Back to Basics: Electronic Collaboration in the Education Sector

Back to Basics: Electronic Collaboration in the Education Sector

Darren Lee Pullen
DOI: 10.4018/978-1-60566-106-3.ch014
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Communication technology, which is not constrained by geographical boundaries, has increasingly resulted in faster and more efficient ways to maintain contact. When utilising electronic technology in the classroom it is essential for teachers to respect cultural differences and instil the importance of basic communication skills to their students. Many school students are extremely comfortable in using developing technologies, but are unaware of the equally important need to establish relationships to enhance the quality of information they are exchanging. Electronic communication is a necessary part of developing the skills of a lifelong learner. These forms of communication have encouraged processes such as collaboration to occur by creating exciting synergies between people and resources that may have not been previously possible. This chapter will explore several examples of how schools and teachers are using the Internet to collaborate and share ideas and resources between staff and students.
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At no other time in human history have humans been able to communicate as freely or as widely as they now do in the digital age. Because of its ability to speed up communication processes, as well as its inclusion in many diverse areas, technology has increasingly become an important element in many collaborative processes. Many of the traditional tools used to collaborate, such as phone calls, letters, and personal conversations are time consuming, and at times, inappropriate for the speed of communication required. Most areas of our modern life are affected by digital technology from global positioning systems (GPS) in vehicles, which help us find our way, through to mobile telephones that allow us to communicate anywhere and anytime. This pervasive and rapidly developing technology gives us rapid and easy access to information. Technology has enabled people to meet regionally, nationally, and internationally through the technology of videoconferencing, which allows them to interact in real time (synchronous communication). The rapidity and frequency of this type of communication, however, presents new challenges to society’s values. As technology develops, it is necessary to develop or recontextualise laws, policies, personal skills and attitudes to foster its desirable aspects and mitigate its undesirable aspects.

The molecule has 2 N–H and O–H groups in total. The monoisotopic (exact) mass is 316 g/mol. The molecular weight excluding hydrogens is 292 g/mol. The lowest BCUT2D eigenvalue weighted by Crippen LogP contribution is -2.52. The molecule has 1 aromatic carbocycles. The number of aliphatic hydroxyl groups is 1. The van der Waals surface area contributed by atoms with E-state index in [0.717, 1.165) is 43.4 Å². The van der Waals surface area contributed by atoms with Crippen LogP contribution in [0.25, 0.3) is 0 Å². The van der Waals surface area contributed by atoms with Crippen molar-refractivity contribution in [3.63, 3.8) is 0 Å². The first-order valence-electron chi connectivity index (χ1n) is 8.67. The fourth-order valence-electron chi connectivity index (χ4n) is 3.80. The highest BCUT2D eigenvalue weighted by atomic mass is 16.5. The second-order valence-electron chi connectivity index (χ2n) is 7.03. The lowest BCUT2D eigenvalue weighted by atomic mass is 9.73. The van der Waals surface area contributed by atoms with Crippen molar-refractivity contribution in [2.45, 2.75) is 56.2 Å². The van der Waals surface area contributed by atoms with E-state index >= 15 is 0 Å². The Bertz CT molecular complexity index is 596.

Digital technology—specifically computers, the World Wide Web (Web or WWW), and the Internet—are reshaping communication processes. Geographical boundaries, which belong to the traditional era of communication, are becoming less important as technology pervades the globe. The rapid and pervasive nature of technology means that communication across the globe can be as instantaneous as face-to-face communication. Therefore, digital communication, which can occur globally or in the local classroom, conveys cultural and ethical values and meanings. These need to be understood and respected by school students if they are to be purposeful and productive users of digital technologies. In recognising these changes, it is important for the education sector not to see global changes only insofar as they affect local change. It is imperative for the education sector to recognise how electronic information can be used to provide greater depth and breadth to the process of learning in a global context. An important concept underpinning the effective use of digital technologies is communication and collaboration. In this chapter, the term collaboration refers to a pervasive relationship in which all parties are fully committed to a common goal. This chapter aims to highlight current practice and research as it pertains to digital communication in education, and along the way to stimulate thought on the topic of synergy and educational collaboration.


The term collaboration has been generally considered to be a process engaged in by more than two people; but this is where general agreement of the meaning ends and misuse of the term begins. Many people purport to work collaboratively when in fact the process is more cooperative, meaning there is less personal and financial risk (White & O’Brien, 1999; Winer & Ray, 2000). Engaging in a collaborative process is about embarking on a relationship which relies on the positive aspects of human nature to work effectively. Although there are many texts, particularly in management or business which describe group work strategies (Brown, 1991; Chalmers, 1992; DuBrin, 1997; McDermott, 2002; Reed & Garvin, 1983; Toseland & Rivas, 1998), it has been only recently that the human aspect of working together has been emphasised (Barrentine, 1993; Buzzanell, 1994; Clift, Veal, Holland, Johnson, & McCarthy, 1995; Farrell, 2001; John-Steiner, 2000; Paulus & Nijstad, 2003; Rosener, 1990; Rost, 1991; Winer & Ray, 2000). For the purpose of this chapter, the word collaboration is defined as a durable, intense and pervasive relationship which is built up over time. People who collaborate are fully committed to the relationship, and there are well-defined communication channels which operate on all levels.